Wednesday, July 2, 2008

Fleet Foxes

Fleeting Moments

Fleet Foxes – Self-titled (2008)

Sub Pop/Bella Union

Back in June 1999 I bought an album from the now defunct Virgin Megastore. The record was by a group called The Flaming Lips and the album was called ‘The Soft Bulletin’. I had never heard of this band before, nor did I preview the album as mp3 technology was still in it’s infancy and it would take a week to actually download a substantial amount of tracks. It was on the strength of a very positive NME ( it was surprisingly credible back then) review. On my first spin I was amazed and flabbergasted. The orchestral magnificence, the overall warm fuzzy feeling and the ability to make the listener go into another dimension.

Fast forward to June 2008 and while listening to Seattle’s Fleet Foxes debut proper (there was an e.p. preceding this album) and I’m going through the same feelings as that fateful June day in 1999 (well there was a moment in 2004 when The Arcade Fire’s debut made me feel the same way to but that’s another story altogether).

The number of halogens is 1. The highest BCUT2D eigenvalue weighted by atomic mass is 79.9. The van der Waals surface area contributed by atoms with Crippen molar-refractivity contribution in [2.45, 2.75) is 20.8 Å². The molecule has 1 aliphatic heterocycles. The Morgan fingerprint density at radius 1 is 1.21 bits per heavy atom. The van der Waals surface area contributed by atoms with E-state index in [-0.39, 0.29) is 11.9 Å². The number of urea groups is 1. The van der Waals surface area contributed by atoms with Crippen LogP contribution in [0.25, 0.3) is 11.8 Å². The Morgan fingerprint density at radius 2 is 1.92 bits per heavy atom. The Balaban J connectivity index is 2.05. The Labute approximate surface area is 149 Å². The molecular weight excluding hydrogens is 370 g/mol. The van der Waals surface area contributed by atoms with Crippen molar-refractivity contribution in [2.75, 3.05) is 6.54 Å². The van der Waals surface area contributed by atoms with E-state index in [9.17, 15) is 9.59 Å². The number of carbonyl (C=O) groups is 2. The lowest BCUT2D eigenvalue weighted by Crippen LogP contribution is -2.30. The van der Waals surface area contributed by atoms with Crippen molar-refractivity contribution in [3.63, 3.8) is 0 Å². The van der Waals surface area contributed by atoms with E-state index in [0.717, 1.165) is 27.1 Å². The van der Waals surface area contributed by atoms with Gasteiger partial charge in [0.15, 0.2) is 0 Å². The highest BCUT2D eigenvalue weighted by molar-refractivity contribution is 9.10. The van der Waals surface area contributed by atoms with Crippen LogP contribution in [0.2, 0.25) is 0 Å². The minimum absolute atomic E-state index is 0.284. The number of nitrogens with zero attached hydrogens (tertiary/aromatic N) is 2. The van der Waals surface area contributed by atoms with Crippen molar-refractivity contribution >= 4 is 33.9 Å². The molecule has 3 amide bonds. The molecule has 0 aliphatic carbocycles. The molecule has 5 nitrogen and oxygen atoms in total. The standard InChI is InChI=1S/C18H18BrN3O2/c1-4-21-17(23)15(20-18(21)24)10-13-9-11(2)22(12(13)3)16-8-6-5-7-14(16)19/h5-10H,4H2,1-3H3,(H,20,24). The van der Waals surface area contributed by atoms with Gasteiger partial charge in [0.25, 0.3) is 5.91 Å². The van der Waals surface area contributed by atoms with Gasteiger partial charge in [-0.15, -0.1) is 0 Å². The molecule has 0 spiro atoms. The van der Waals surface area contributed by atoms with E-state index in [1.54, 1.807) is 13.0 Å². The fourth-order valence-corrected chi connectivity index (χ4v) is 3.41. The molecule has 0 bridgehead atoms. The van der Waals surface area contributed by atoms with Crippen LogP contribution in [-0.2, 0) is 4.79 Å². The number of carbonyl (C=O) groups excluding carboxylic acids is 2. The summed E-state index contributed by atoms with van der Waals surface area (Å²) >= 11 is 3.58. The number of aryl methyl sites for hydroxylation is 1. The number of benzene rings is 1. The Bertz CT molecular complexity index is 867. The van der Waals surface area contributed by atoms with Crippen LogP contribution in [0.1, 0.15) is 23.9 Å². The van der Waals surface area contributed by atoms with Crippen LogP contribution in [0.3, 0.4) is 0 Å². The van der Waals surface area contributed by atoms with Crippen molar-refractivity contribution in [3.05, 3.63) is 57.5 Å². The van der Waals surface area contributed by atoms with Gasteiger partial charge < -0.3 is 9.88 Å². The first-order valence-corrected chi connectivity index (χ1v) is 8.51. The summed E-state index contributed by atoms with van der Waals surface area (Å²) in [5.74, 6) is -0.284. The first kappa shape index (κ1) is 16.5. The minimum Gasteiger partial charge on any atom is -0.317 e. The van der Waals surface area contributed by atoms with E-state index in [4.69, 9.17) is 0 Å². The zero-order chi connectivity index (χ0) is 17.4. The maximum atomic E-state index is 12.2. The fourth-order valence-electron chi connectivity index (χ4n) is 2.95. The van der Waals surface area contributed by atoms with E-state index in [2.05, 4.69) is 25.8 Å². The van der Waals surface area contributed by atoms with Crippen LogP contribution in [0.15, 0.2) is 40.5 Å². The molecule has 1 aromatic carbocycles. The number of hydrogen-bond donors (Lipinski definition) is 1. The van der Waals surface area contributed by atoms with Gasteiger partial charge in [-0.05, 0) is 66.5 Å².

Although Fleet Foxes Modus Operandi is totally different to The Flaming Lips, both manage both manage to evoke a sense of warmth through the use of harmonies and strings (although Fleet Foxes use this effect sparingly) and both have a lead singer with a distinctive voice. In essence the band take their cues from the classic age of Americana (The Band and Crosby, Stills, Nash and Young, are without doubt big signposts to their sound) but add on a bit of medieval music and some psychedelic flourishes and you can see why this quintet are going to be slobbered on by everyone. Unlike most bands though, Fleet Foxes do not wear their influences on their sleeves (say like Kings of Leon) and thus as a result this debut record stands alone as an original piece of work. In some places it is bare and acoustic (Tiger Mountain Peasant Song, Meadowlarks, Oliver James) and in other areas there is a grandeur splashed among the songs (White Winter Hymnal, Your Protector, He doesn’t know why) Either way within the all too brief 40 mins of this record your skin will crawl, you will feel like curling up with a loved one, you’ll feel harmonious with this world and see the beauty of all that’s around you. I’m not exaggerating. Fleet Foxes is that good and although I have searched for some kind of flaw here, I can’t. It really is a perfect album. Give a few months and Fleet Foxes will be band that will (rightly) be loved and embraced by the many.

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